As I walked through a parking garage the other day, a very surprising thing happened. This garage isn’t well designed – there is barely enough space for cars to drive in and out and some of the parking spots are pretty tight. The driver of a small SUV decided to pull into one of these tiny spots, and as she inched forward into the space, there was a loud, crunching sound. She had scraped the car next to her.
She backed up and got out of her car. As she stood looking at the damage, the driver of the car she had hit came out as well. “I’m so sorry,” she said sadly. I anticipated that the other driver would display some anger and frustration. After all, he would now have to get at least two estimates for the repair, be without his car while it was fixed, and possibly pay the amount of his deductible. Most people would be angry. Instead, the two talked quietly and then began to laugh.
Although I wasn’t privy to their conversation, it was possible they realized that they were in this unpleasant and unwelcome experience together. Maybe they were also relieved that no one was hurt. It was obvious that she was sad and regretful. The other driver showed compassion for her.
When we are pitted against another person, compassion can be difficult to feel. We want to be the one who is right! It can be frightening to allow ourselves to truly understand the other person’s situation. As Pema Chodron tells us in Living Beautifully: with Uncertainty and Change, compassion is threatening to our ego. When we really open up to another person’s view, we might find out we are wrong. Although he certainly had no part in the accident, the other driver couldn’t be angry once he opened his heart to compassion.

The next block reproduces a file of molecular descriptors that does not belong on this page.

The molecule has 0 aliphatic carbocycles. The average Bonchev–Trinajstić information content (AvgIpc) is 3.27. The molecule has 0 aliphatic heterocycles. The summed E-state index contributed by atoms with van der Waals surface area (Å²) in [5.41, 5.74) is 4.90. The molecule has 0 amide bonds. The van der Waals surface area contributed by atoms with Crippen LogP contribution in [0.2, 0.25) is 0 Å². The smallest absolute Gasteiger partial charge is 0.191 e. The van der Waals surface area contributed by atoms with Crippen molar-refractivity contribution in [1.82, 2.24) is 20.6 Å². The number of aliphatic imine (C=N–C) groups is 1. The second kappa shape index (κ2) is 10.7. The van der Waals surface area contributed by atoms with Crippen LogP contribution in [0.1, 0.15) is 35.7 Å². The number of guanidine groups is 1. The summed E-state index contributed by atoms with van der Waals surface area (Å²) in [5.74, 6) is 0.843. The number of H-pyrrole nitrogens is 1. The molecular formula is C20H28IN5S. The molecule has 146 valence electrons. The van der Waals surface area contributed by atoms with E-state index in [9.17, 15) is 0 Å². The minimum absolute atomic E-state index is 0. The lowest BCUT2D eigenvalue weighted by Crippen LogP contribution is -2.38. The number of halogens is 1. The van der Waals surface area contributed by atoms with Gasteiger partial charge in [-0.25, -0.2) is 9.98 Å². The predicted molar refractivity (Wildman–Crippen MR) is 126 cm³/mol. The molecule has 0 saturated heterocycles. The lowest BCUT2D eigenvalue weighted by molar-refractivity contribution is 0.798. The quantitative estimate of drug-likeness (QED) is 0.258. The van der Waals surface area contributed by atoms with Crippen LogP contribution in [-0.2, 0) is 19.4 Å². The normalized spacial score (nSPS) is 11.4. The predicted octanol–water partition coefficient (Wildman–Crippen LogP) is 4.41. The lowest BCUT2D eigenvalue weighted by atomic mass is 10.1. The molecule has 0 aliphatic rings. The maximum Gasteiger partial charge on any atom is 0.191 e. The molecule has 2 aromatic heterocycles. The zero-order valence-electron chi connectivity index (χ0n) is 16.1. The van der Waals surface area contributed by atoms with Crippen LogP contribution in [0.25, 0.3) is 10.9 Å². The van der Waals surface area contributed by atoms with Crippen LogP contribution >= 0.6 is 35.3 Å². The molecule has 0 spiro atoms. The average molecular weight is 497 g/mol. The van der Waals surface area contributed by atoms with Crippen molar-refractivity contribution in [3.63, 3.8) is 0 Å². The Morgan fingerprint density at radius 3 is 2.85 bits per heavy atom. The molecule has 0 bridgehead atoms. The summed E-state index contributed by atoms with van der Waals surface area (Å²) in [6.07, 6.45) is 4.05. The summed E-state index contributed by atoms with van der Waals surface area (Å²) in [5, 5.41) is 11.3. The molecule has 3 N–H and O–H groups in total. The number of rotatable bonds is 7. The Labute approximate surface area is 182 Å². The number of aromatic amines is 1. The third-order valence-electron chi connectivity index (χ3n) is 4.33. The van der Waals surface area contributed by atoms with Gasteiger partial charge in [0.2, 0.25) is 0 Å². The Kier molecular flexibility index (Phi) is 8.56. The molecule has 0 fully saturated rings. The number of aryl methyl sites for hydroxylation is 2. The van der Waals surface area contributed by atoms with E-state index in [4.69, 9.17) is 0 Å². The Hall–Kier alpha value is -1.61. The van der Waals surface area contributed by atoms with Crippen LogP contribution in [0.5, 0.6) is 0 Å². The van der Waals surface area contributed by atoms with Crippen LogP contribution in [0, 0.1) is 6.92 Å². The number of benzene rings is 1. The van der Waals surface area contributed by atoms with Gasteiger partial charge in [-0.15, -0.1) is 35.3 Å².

When we see situations and people through this lens, it is certainly kinder to them than blaming or criticizing. What might be surprising is that it is kinder to ourselves as well. When we are angry, our fight or flight response is activated, our ability to think rationally and solve the problem is compromised and we suffer many detrimental physiologic effects. In addition, when we verbally attack the other person, we deprive ourselves of a partner in helping to fix the situation. Compassion dissolves this anger and negativity and can give us a sense of connection and hopefulness.
Is there a situation in which you feel wronged? Try opening your heart and allowing a sense of compassion in. Just for a moment, see things from the other person’s point of view. How does this shift your relationship with this person? What possibilities might it create? Notice how much more peaceful you feel without the anger and resentment.
We each have the power to choose compassion when conflicts arise. We simply need to decide how we want to live.